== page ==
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What's the purpose the hook method showing in a class definition?


On Sun, Oct 20, 2019 at 9:06 PM Ian Hobson <hobson42 at gmail.com> wrote:
>
> Hi Jach,
>
> On 20/10/2019 09:34, jfong at ms4.hinet.net wrote:
> > What puzzles me is how a parent's method foo() can find its child's method goo(), no matter it was overwrote or not? MRO won't explain this and I can't find document about it also:-(
>
> This is a generalised description - Python may be slightly different.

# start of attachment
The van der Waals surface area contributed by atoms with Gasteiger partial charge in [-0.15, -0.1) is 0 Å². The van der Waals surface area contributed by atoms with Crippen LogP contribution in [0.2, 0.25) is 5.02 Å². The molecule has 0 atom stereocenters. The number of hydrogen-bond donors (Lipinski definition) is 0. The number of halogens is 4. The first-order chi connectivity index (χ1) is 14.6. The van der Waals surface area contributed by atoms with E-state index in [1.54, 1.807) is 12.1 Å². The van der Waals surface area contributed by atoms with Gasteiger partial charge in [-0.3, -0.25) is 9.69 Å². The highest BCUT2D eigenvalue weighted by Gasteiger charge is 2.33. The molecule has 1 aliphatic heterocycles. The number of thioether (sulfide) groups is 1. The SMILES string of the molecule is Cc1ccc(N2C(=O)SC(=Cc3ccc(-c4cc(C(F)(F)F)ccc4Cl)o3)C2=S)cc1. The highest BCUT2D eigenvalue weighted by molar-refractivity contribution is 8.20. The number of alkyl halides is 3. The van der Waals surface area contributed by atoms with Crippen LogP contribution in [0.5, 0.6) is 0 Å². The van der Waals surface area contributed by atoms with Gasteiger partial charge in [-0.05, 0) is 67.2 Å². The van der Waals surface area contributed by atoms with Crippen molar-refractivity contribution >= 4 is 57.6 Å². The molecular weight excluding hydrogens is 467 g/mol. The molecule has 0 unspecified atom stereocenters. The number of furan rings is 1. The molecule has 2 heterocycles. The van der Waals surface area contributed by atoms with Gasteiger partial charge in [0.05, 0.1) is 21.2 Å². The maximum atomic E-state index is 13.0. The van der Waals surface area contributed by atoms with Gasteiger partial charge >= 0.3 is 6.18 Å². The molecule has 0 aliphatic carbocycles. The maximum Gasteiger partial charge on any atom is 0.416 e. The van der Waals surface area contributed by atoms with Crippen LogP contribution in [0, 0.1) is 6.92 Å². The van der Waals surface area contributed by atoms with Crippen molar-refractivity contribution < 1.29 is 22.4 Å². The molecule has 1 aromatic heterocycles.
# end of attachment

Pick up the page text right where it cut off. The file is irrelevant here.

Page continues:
>
> When foo invokes goo the search for goo starts at the class of the
> object (which is B), not the class of the executing method (i.e not A).
> It then proceeds to look for goo up the class hierarchy - first in B,
> then A then Object.
>

Yeah, pretty much. In a simple case of linear inheritance, that's how
it works in Python. There are complexities with multiple inheritance
and different languages will do things differently, but that doesn't
affect this example.

ChrisA